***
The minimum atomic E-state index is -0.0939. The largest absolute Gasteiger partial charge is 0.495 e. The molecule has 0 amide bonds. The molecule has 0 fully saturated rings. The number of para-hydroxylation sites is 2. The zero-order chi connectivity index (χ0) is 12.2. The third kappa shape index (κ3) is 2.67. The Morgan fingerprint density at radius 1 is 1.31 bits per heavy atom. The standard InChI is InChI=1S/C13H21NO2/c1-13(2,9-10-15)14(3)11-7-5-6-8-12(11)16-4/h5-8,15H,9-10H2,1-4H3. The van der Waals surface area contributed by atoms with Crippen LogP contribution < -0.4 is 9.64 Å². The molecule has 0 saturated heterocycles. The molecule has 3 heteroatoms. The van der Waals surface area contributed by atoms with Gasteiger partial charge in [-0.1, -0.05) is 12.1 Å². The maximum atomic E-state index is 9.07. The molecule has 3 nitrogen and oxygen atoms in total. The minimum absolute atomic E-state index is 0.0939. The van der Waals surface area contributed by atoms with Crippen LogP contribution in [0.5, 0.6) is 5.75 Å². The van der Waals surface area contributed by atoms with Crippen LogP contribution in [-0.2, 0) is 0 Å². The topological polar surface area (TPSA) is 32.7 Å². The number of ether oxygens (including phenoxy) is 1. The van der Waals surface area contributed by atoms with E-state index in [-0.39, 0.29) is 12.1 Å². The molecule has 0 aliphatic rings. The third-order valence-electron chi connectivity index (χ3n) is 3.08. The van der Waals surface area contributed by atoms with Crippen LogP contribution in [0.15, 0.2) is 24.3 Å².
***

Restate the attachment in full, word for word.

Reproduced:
The minimum atomic E-state index is -0.0939. The largest absolute Gasteiger partial charge is 0.495 e. The molecule has 0 amide bonds. The molecule has 0 fully saturated rings. The number of para-hydroxylation sites is 2. The zero-order chi connectivity index (χ0) is 12.2. The third kappa shape index (κ3) is 2.67. The Morgan fingerprint density at radius 1 is 1.31 bits per heavy atom. The standard InChI is InChI=1S/C13H21NO2/c1-13(2,9-10-15)14(3)11-7-5-6-8-12(11)16-4/h5-8,15H,9-10H2,1-4H3. The van der Waals surface area contributed by atoms with Crippen LogP contribution < -0.4 is 9.64 Å². The molecule has 0 saturated heterocycles. The molecule has 3 heteroatoms. The van der Waals surface area contributed by atoms with Gasteiger partial charge in [-0.1, -0.05) is 12.1 Å². The maximum atomic E-state index is 9.07. The molecule has 3 nitrogen and oxygen atoms in total. The minimum absolute atomic E-state index is 0.0939. The van der Waals surface area contributed by atoms with Crippen LogP contribution in [0.5, 0.6) is 5.75 Å². The van der Waals surface area contributed by atoms with Crippen LogP contribution in [-0.2, 0) is 0 Å². The topological polar surface area (TPSA) is 32.7 Å². The number of ether oxygens (including phenoxy) is 1. The van der Waals surface area contributed by atoms with E-state index in [-0.39, 0.29) is 12.1 Å². The molecule has 0 aliphatic rings. The third-order valence-electron chi connectivity index (χ3n) is 3.08. The van der Waals surface area contributed by atoms with Crippen LogP contribution in [0.15, 0.2) is 24.3 Å².